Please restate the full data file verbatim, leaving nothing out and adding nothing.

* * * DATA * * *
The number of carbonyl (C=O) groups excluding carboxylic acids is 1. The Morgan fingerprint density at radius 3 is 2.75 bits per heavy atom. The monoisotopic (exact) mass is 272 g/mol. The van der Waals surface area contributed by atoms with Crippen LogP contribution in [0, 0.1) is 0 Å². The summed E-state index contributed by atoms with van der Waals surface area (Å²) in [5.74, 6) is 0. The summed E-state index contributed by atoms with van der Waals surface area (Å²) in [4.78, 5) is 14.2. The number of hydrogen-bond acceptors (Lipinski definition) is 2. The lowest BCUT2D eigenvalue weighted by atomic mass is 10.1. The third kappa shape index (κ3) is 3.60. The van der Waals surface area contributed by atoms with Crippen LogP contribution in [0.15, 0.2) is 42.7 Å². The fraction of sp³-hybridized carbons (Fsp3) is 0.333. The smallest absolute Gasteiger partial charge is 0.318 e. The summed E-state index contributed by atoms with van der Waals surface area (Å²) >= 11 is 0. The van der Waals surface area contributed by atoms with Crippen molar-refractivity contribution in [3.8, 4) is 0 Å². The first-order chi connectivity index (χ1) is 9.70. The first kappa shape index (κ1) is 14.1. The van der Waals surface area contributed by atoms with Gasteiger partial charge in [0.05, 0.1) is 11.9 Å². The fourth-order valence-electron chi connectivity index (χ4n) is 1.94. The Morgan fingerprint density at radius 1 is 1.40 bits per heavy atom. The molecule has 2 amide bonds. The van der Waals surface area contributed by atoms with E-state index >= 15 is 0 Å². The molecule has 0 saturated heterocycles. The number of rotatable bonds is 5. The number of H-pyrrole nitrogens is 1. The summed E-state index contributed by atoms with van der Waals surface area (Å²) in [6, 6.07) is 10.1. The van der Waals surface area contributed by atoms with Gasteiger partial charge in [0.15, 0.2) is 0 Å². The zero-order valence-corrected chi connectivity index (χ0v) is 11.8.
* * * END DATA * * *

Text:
The number of carbonyl (C=O) groups excluding carboxylic acids is 1. The Morgan fingerprint density at radius 3 is 2.75 bits per heavy atom. The monoisotopic (exact) mass is 272 g/mol. The van der Waals surface area contributed by atoms with Crippen LogP contribution in [0, 0.1) is 0 Å². The summed E-state index contributed by atoms with van der Waals surface area (Å²) in [5.74, 6) is 0. The summed E-state index contributed by atoms with van der Waals surface area (Å²) in [4.78, 5) is 14.2. The number of hydrogen-bond acceptors (Lipinski definition) is 2. The lowest BCUT2D eigenvalue weighted by atomic mass is 10.1. The third kappa shape index (κ3) is 3.60. The van der Waals surface area contributed by atoms with Crippen LogP contribution in [0.15, 0.2) is 42.7 Å². The fraction of sp³-hybridized carbons (Fsp3) is 0.333. The smallest absolute Gasteiger partial charge is 0.318 e. The summed E-state index contributed by atoms with van der Waals surface area (Å²) >= 11 is 0. The van der Waals surface area contributed by atoms with Crippen molar-refractivity contribution in [3.8, 4) is 0 Å². The first-order chi connectivity index (χ1) is 9.70. The first kappa shape index (κ1) is 14.1. The van der Waals surface area contributed by atoms with Gasteiger partial charge in [0.05, 0.1) is 11.9 Å². The fourth-order valence-electron chi connectivity index (χ4n) is 1.94. The Morgan fingerprint density at radius 1 is 1.40 bits per heavy atom. The molecule has 2 amide bonds. The van der Waals surface area contributed by atoms with E-state index >= 15 is 0 Å². The molecule has 0 saturated heterocycles. The number of rotatable bonds is 5. The number of H-pyrrole nitrogens is 1. The summed E-state index contributed by atoms with van der Waals surface area (Å²) in [6, 6.07) is 10.1. The van der Waals surface area contributed by atoms with Gasteiger partial charge in [0.15, 0.2) is 0 Å². The zero-order valence-corrected chi connectivity index (χ0v) is 11.8.